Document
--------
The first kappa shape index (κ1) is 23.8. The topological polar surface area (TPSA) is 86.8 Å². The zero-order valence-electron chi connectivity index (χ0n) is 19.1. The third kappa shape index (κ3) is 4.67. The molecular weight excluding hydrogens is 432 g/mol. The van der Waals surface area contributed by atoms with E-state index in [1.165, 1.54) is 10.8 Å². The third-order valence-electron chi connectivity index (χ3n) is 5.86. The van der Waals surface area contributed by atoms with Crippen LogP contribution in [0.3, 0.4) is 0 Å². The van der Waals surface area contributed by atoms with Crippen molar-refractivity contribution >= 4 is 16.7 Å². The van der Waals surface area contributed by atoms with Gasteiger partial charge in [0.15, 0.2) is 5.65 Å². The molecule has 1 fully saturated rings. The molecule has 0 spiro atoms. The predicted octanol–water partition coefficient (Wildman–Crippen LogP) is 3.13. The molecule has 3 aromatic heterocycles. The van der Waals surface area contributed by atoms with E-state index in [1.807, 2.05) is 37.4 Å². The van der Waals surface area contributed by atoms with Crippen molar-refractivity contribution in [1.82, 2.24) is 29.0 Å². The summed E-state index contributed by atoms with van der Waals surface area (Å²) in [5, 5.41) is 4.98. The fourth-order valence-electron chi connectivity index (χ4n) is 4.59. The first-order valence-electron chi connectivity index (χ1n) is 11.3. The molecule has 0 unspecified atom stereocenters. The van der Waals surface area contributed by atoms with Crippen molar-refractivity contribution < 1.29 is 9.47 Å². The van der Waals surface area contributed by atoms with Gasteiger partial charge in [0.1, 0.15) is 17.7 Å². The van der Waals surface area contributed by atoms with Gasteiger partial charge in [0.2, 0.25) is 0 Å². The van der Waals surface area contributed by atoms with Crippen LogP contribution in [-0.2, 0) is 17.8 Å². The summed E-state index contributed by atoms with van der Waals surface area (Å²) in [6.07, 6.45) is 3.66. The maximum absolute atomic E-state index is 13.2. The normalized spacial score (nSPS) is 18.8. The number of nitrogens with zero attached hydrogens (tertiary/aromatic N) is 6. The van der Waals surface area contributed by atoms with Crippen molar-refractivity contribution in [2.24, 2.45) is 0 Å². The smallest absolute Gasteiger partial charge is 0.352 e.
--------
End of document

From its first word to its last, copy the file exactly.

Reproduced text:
The first kappa shape index (κ1) is 23.8. The topological polar surface area (TPSA) is 86.8 Å². The zero-order valence-electron chi connectivity index (χ0n) is 19.1. The third kappa shape index (κ3) is 4.67. The molecular weight excluding hydrogens is 432 g/mol. The van der Waals surface area contributed by atoms with E-state index in [1.165, 1.54) is 10.8 Å². The third-order valence-electron chi connectivity index (χ3n) is 5.86. The van der Waals surface area contributed by atoms with Crippen LogP contribution in [0.3, 0.4) is 0 Å². The van der Waals surface area contributed by atoms with Crippen molar-refractivity contribution >= 4 is 16.7 Å². The van der Waals surface area contributed by atoms with Gasteiger partial charge in [0.15, 0.2) is 5.65 Å². The molecule has 1 fully saturated rings. The molecule has 0 spiro atoms. The predicted octanol–water partition coefficient (Wildman–Crippen LogP) is 3.13. The molecule has 3 aromatic heterocycles. The van der Waals surface area contributed by atoms with E-state index in [1.807, 2.05) is 37.4 Å². The van der Waals surface area contributed by atoms with Crippen molar-refractivity contribution in [1.82, 2.24) is 29.0 Å². The summed E-state index contributed by atoms with van der Waals surface area (Å²) in [5, 5.41) is 4.98. The fourth-order valence-electron chi connectivity index (χ4n) is 4.59. The first-order valence-electron chi connectivity index (χ1n) is 11.3. The molecule has 0 unspecified atom stereocenters. The van der Waals surface area contributed by atoms with Crippen molar-refractivity contribution < 1.29 is 9.47 Å². The van der Waals surface area contributed by atoms with Gasteiger partial charge in [0.1, 0.15) is 17.7 Å². The van der Waals surface area contributed by atoms with Gasteiger partial charge in [0.2, 0.25) is 0 Å². The van der Waals surface area contributed by atoms with Crippen LogP contribution in [-0.2, 0) is 17.8 Å². The summed E-state index contributed by atoms with van der Waals surface area (Å²) in [6.07, 6.45) is 3.66. The maximum absolute atomic E-state index is 13.2. The normalized spacial score (nSPS) is 18.8. The number of nitrogens with zero attached hydrogens (tertiary/aromatic N) is 6. The van der Waals surface area contributed by atoms with Crippen molar-refractivity contribution in [2.24, 2.45) is 0 Å². The smallest absolute Gasteiger partial charge is 0.352 e.